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Posts Tagged ‘gas’

donald-trump1So I’ve been quiet for a wee while. Call it 10 months of quiet?

Part of it is that little has changed in the industries I work in:

Oil & Gas   

Every commodity has its ups and downs, but oil & gas has swirled around its latest downturn since June 2014. It’s the same old story: Ask a dozen talking heads why this happened and you’ll get a dozen different answers (bonus points if the speaker gives contradictory views of OPEC in the same hypothesis). Despite that, there are reasons to be hopeful, including rig counts increasing most weeks. While some of that is because exploration had stalled for long enough that eventually you can’t go anywhere but up, more rigs equals more new drilling, and new production—whether it should be or not—is the accepted indicator of oil & gas health in the U.S.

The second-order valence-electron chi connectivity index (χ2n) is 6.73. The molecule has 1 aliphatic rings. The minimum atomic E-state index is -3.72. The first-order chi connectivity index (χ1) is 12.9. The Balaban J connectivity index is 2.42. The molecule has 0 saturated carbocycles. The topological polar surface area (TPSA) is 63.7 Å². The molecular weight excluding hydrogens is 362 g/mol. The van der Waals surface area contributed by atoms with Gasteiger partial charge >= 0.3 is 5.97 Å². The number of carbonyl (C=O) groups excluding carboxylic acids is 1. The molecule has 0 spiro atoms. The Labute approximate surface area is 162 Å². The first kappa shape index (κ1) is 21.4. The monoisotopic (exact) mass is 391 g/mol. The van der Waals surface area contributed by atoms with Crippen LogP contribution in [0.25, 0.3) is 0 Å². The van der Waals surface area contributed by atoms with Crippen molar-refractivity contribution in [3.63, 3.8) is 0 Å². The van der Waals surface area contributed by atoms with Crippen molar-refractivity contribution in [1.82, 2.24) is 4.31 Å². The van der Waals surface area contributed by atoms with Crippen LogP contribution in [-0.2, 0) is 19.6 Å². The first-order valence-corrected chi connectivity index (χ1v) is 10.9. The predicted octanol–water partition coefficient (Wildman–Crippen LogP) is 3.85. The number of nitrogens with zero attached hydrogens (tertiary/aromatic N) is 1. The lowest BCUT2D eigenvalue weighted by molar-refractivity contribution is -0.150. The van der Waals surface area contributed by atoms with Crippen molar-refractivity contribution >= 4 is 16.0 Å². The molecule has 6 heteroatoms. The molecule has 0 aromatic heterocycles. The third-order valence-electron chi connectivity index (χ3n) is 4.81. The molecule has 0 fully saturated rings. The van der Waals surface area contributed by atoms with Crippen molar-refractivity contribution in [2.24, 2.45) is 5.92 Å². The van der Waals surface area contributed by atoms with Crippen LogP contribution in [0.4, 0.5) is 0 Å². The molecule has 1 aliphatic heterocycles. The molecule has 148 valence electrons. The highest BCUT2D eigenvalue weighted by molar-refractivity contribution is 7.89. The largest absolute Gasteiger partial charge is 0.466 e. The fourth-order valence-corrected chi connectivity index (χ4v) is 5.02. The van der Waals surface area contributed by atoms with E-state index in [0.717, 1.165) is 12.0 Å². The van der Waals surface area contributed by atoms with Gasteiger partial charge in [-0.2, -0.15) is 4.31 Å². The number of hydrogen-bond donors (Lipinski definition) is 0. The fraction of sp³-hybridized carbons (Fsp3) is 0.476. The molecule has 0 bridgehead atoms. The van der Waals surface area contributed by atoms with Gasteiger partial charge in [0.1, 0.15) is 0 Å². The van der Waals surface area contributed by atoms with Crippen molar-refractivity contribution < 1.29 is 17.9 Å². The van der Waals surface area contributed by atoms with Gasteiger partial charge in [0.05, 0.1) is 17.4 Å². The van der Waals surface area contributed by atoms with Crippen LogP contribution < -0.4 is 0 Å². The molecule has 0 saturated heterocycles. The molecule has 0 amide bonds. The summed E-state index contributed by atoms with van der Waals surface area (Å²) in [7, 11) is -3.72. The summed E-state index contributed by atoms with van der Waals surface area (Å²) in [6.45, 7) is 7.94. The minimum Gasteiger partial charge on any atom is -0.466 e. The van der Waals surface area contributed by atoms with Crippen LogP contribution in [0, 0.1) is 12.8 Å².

Despite these hopeful signs, as of early 2017, the industry is still largely on hold. Normally this happens in January each year because companies are still waiting for approved annual budgets to proceed with anything. In lean times, annual budgets can sometimes be held back until February or March. However, this year, everyone is waiting to see what President Trump will do. Whether individuals may have a favorable or negative view of Donald Trump, the oil & gas companies overall believe his policies will be favorable to the industry. How many regulations will be scaled back and how consistent he’ll be has yet to be seen, but in every meeting, every phone call, and every email, the same hold line comes up: “Let’s see what President Trump will do.”

Water

I’ll make this one short: People still don’t care about water.